Gay marriage may be routine in Massachusetts, but it remains unthinkable in Oklahoma. Thirty-three states ban it, by statute or by constitutional amendment — many of which were adopted by referendum in the past dozen years. …

They also explain why even supporters of gay marriage might not want the Supreme Court to precipitate the matter.

A ruling that the Constitution prohibits defining marriage as the union of a man and a woman would be one of the most activist in history, sweeping aside dozens of democratically enacted state and federal laws. …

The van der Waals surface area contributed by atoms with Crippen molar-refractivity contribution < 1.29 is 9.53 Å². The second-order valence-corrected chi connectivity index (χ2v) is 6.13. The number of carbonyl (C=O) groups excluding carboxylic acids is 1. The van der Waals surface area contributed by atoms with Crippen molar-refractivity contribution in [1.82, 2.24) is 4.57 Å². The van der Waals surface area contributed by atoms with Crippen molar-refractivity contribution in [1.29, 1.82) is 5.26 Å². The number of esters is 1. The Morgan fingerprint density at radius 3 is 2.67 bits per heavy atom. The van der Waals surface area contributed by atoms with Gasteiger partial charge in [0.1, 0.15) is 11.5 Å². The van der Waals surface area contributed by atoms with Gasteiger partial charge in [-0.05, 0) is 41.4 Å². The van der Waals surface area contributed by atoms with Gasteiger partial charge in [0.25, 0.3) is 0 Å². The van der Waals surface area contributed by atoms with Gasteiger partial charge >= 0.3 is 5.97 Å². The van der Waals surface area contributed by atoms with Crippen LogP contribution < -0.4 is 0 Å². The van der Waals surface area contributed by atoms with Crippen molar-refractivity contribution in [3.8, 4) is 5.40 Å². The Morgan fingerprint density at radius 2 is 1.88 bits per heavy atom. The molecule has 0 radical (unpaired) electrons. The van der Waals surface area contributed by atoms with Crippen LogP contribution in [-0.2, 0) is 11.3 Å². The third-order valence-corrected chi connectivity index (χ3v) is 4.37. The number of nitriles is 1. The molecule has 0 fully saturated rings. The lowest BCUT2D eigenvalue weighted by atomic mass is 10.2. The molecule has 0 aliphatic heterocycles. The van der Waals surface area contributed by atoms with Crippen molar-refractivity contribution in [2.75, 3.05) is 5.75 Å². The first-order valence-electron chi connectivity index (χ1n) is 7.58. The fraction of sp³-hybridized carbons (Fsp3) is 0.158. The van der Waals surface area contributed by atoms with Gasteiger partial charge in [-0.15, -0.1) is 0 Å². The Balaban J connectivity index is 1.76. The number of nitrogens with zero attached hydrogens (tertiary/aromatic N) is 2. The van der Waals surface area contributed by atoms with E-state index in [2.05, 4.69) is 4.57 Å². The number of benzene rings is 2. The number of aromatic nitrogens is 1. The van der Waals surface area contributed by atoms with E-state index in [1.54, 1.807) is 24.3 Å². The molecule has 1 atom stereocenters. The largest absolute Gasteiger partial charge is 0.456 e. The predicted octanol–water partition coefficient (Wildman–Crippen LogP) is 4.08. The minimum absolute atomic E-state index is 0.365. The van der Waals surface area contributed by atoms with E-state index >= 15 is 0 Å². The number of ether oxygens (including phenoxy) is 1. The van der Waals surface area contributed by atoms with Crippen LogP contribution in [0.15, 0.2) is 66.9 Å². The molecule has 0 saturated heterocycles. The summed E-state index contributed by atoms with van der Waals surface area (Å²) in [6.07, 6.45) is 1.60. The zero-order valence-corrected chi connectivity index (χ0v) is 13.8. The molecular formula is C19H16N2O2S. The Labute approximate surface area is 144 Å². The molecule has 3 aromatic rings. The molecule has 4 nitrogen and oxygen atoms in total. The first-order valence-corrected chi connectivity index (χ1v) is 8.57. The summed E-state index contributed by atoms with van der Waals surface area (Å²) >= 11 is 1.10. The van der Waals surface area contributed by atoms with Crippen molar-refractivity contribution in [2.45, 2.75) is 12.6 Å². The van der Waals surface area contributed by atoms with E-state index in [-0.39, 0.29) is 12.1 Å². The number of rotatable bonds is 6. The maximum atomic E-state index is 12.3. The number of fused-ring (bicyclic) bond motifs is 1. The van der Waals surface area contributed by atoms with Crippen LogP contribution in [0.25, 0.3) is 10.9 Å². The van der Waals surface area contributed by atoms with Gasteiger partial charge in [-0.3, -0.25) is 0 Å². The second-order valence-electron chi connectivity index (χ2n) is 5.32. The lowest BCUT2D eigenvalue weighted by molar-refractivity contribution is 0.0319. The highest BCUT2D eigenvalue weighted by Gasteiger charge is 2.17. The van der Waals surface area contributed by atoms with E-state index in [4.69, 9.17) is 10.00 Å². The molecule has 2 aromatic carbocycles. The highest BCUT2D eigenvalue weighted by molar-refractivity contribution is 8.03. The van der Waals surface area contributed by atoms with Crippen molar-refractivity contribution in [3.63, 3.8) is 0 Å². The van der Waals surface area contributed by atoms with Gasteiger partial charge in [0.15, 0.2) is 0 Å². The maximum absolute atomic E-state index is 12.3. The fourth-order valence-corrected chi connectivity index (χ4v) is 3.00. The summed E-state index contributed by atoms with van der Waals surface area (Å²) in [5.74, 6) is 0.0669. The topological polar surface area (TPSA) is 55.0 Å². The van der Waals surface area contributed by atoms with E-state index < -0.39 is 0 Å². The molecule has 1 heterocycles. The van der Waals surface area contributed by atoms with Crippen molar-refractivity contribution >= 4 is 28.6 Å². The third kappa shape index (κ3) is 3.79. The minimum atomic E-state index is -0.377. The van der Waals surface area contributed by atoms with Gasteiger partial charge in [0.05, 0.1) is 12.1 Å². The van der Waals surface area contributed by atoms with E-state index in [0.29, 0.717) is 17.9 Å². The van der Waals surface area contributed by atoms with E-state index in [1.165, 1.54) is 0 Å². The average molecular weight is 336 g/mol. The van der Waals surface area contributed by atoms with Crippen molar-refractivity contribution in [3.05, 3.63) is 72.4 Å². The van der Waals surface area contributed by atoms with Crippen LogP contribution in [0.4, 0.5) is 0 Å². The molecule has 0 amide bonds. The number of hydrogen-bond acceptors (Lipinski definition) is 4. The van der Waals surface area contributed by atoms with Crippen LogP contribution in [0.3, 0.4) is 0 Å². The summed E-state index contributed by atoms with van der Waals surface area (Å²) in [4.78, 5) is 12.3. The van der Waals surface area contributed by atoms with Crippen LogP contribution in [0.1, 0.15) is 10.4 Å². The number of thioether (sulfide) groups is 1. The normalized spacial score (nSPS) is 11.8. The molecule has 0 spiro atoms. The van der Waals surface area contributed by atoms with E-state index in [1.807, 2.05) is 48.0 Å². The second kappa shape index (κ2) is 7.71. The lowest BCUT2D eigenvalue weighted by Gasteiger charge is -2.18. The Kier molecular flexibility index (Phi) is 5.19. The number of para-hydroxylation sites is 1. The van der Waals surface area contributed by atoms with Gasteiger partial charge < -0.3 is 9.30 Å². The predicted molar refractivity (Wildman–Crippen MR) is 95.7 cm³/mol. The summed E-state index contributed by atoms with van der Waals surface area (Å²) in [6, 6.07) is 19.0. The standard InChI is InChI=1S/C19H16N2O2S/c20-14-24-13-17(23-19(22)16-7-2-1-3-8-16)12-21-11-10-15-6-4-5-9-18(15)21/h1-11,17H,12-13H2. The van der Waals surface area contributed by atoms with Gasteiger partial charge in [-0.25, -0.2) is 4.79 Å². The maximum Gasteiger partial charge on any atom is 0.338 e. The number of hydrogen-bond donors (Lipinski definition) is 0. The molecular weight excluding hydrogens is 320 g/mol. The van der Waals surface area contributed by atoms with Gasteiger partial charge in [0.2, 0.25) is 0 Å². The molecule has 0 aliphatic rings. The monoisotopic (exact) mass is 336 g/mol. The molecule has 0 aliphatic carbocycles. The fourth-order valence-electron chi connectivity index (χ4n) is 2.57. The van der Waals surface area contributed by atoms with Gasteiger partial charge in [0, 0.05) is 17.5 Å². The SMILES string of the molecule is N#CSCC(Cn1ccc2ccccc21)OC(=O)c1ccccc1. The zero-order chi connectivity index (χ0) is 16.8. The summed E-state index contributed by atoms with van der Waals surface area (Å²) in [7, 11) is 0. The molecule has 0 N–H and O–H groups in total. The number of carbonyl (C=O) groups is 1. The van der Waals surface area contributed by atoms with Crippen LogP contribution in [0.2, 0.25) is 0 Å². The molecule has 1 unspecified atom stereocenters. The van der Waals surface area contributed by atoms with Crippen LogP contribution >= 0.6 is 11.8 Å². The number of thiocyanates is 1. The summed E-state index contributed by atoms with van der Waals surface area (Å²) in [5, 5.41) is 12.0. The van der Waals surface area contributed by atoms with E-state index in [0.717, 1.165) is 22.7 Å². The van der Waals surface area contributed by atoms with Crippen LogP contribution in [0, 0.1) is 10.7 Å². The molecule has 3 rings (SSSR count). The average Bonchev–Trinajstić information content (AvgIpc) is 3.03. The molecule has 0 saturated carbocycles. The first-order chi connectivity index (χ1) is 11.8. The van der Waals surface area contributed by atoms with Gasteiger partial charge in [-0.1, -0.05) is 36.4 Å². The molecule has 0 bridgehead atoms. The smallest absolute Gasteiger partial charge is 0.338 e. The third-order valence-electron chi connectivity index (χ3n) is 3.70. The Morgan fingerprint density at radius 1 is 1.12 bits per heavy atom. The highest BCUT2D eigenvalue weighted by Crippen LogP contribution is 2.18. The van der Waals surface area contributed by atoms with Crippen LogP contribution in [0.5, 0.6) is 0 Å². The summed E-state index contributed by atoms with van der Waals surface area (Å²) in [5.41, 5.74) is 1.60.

It does so at a time when democratic politics appear to offer advocates of same-sex marriage opportunities not available to, say, opponents of segregation at the time of Brown. Indeed, the political momentum behind marriage equality is so strong that its ultimate victory seems, if not inevitable, then nearly so. Even in the South, support for gay marriage is 14 percentage points higher than it was a decade ago, according to Pew. Political reality, in this case, may counsel judicial restraint.